1. Hambrick, David III RN, CGRN

Article Content

To the Editor,


Does it matter what gastrointestinal (GI) nurses and associates read? What a question!! But, like most other questions, the answer runs much deeper than a simple yes or no.


As the field of endoscopy continues to grow, with SGNA members leading the way, the GI nurse has become an attractive target for advertisers. In fact, on a daily basis, vendors access GI labs, nurses, and physicians. And now, commercial publications targeting GI nurses are becoming more aggressive in marketing their trade magazines. Is that a bad thing? Not necessarily, as long as nurses remember commercial publications are just that-commercial. They exist to make the publisher money, plain and simple. They do that by presenting articles that vendors are willing to support. Does this mean the articles are bad or not entertaining? Of course not. But these articles do not go through the peer-review process that is required for the SGNA-endorsed Gastroenterology Nursing journal you are reading now. Often, the articles are solicited by the trade magazine and authors are paid for their contribution. Again, this in and of itself is not bad, but there is certainly the potential for bias or errors in these articles because they did not go through a peer review process. Readers should be aware of this.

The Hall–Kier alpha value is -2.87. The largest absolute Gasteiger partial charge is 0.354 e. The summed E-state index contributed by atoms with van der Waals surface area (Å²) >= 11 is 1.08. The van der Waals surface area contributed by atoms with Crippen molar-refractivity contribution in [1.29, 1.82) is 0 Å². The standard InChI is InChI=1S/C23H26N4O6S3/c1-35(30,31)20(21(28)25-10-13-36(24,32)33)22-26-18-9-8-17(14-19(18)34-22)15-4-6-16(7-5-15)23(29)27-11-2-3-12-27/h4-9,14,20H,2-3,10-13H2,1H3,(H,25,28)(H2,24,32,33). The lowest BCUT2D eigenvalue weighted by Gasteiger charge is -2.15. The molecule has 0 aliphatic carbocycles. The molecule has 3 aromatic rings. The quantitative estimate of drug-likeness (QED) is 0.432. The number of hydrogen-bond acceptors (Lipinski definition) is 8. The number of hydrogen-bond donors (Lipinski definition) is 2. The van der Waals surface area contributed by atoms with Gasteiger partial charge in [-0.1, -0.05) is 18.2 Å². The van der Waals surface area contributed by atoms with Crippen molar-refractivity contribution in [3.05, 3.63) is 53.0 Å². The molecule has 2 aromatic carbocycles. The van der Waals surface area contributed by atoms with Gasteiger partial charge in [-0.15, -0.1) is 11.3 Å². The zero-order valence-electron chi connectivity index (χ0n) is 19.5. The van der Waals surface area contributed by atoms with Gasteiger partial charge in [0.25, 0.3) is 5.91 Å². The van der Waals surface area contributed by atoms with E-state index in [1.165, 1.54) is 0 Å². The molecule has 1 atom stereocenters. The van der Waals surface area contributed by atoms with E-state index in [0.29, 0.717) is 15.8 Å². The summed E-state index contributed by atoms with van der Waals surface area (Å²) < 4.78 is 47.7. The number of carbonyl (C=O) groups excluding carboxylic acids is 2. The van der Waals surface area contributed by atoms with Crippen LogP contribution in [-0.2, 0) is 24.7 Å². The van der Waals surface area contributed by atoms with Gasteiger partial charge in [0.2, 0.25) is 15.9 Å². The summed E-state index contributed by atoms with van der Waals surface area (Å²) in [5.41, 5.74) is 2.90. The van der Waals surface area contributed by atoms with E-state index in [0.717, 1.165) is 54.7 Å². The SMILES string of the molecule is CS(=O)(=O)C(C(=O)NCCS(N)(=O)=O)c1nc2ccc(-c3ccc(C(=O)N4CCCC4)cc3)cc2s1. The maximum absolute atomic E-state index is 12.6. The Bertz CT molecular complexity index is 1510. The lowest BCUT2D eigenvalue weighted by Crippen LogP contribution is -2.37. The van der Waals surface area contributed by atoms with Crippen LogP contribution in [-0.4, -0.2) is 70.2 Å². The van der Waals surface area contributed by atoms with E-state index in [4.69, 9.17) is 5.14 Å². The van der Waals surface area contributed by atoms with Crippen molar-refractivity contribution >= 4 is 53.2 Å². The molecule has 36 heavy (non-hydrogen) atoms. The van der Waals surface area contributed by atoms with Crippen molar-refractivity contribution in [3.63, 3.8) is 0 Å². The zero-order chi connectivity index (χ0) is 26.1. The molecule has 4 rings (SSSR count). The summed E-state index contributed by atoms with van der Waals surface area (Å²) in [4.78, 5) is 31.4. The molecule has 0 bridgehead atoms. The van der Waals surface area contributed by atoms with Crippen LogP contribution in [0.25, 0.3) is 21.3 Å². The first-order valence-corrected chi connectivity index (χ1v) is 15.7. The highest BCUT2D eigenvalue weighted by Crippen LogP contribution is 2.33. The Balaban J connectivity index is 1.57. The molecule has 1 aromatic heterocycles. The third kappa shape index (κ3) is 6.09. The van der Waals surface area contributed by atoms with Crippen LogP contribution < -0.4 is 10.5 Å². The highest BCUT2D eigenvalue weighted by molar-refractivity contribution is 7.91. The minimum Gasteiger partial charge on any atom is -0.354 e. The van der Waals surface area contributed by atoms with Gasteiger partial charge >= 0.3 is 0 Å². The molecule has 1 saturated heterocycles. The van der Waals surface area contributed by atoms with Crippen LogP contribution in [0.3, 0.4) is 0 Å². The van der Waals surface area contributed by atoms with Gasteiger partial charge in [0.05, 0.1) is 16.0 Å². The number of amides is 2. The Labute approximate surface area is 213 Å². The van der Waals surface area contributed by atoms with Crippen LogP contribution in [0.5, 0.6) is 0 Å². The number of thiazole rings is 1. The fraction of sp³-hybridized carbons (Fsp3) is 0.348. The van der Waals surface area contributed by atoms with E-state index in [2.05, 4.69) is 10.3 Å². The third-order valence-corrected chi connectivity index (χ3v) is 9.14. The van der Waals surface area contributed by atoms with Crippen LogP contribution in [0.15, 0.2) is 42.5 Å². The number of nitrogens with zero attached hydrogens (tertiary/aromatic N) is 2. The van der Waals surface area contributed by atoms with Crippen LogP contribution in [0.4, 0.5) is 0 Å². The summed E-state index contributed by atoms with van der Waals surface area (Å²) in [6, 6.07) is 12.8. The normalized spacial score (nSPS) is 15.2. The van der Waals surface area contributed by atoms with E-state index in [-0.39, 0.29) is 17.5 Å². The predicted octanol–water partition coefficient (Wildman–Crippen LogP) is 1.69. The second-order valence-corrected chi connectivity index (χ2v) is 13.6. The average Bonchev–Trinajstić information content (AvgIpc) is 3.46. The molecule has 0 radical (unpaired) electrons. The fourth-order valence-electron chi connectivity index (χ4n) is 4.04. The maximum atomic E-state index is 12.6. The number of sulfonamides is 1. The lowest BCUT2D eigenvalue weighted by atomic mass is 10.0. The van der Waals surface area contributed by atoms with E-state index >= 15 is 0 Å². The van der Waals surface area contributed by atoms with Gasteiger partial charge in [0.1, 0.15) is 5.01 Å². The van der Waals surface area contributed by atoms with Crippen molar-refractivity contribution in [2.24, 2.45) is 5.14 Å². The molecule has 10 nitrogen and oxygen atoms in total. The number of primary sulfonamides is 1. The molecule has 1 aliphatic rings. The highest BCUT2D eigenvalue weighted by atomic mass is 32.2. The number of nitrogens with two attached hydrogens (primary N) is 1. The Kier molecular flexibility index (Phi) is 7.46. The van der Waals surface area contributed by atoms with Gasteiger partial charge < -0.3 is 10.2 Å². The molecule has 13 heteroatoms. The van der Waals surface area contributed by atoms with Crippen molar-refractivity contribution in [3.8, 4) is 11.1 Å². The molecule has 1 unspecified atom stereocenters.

There is a place for more than one GI nursing publication. But GI nurses and associates should realize a profit-driven magazine may not deliver the level of objective information on which we need to base our practice. As the SGNA continues to move into evidence-based nursing as our practice standard, what we read and use as a basis for directing our practice may make a bigger difference than we realize. So the answer to the original question is an unqualified yes. It does matter what GI nurses and associates read. It is more important than ever to understand the difference between a peer-reviewed journal and a for-profit trade magazine and to make decisions related to patient care and practice issues accordingly.


David Hambrick III, RN, CGRN